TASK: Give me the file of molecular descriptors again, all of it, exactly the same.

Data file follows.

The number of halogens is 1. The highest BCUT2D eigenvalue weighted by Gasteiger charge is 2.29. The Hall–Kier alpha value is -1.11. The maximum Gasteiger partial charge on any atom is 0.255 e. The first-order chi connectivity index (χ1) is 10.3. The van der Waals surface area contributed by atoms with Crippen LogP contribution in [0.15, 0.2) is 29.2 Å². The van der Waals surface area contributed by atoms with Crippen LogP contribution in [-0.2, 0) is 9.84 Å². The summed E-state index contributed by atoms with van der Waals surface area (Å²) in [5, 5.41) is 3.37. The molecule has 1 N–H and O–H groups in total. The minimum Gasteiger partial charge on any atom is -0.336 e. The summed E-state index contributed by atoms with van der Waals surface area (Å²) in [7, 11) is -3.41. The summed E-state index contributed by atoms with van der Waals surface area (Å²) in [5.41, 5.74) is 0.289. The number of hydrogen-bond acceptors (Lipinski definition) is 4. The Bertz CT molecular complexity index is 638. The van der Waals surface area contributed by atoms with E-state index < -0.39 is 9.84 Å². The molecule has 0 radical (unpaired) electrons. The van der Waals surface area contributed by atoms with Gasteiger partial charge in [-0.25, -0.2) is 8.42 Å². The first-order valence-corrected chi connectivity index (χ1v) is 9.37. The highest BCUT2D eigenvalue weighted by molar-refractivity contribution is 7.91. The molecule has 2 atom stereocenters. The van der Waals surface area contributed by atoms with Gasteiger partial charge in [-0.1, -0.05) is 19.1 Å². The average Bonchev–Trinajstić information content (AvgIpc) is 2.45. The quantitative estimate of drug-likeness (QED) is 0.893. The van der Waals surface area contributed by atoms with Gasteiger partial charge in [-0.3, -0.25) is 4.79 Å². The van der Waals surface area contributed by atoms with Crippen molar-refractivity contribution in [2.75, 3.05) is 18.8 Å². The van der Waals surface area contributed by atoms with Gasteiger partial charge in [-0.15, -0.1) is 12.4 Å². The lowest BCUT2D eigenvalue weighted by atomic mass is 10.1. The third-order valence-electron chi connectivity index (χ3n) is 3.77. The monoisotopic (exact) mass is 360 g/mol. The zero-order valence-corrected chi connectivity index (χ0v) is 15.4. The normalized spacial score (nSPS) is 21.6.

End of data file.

The number of halogens is 1. The highest BCUT2D eigenvalue weighted by Gasteiger charge is 2.29. The Hall–Kier alpha value is -1.11. The maximum Gasteiger partial charge on any atom is 0.255 e. The first-order chi connectivity index (χ1) is 10.3. The van der Waals surface area contributed by atoms with Crippen LogP contribution in [0.15, 0.2) is 29.2 Å². The van der Waals surface area contributed by atoms with Crippen LogP contribution in [-0.2, 0) is 9.84 Å². The summed E-state index contributed by atoms with van der Waals surface area (Å²) in [5, 5.41) is 3.37. The molecule has 1 N–H and O–H groups in total. The minimum Gasteiger partial charge on any atom is -0.336 e. The summed E-state index contributed by atoms with van der Waals surface area (Å²) in [7, 11) is -3.41. The summed E-state index contributed by atoms with van der Waals surface area (Å²) in [5.41, 5.74) is 0.289. The number of hydrogen-bond acceptors (Lipinski definition) is 4. The Bertz CT molecular complexity index is 638. The van der Waals surface area contributed by atoms with E-state index < -0.39 is 9.84 Å². The molecule has 0 radical (unpaired) electrons. The van der Waals surface area contributed by atoms with Gasteiger partial charge in [-0.25, -0.2) is 8.42 Å². The first-order valence-corrected chi connectivity index (χ1v) is 9.37. The highest BCUT2D eigenvalue weighted by molar-refractivity contribution is 7.91. The molecule has 2 atom stereocenters. The van der Waals surface area contributed by atoms with Gasteiger partial charge in [-0.1, -0.05) is 19.1 Å². The average Bonchev–Trinajstić information content (AvgIpc) is 2.45. The quantitative estimate of drug-likeness (QED) is 0.893. The van der Waals surface area contributed by atoms with Gasteiger partial charge in [-0.3, -0.25) is 4.79 Å². The van der Waals surface area contributed by atoms with Crippen molar-refractivity contribution in [2.75, 3.05) is 18.8 Å². The van der Waals surface area contributed by atoms with Gasteiger partial charge in [-0.15, -0.1) is 12.4 Å². The lowest BCUT2D eigenvalue weighted by atomic mass is 10.1. The third-order valence-electron chi connectivity index (χ3n) is 3.77. The monoisotopic (exact) mass is 360 g/mol. The zero-order valence-corrected chi connectivity index (χ0v) is 15.4. The normalized spacial score (nSPS) is 21.6.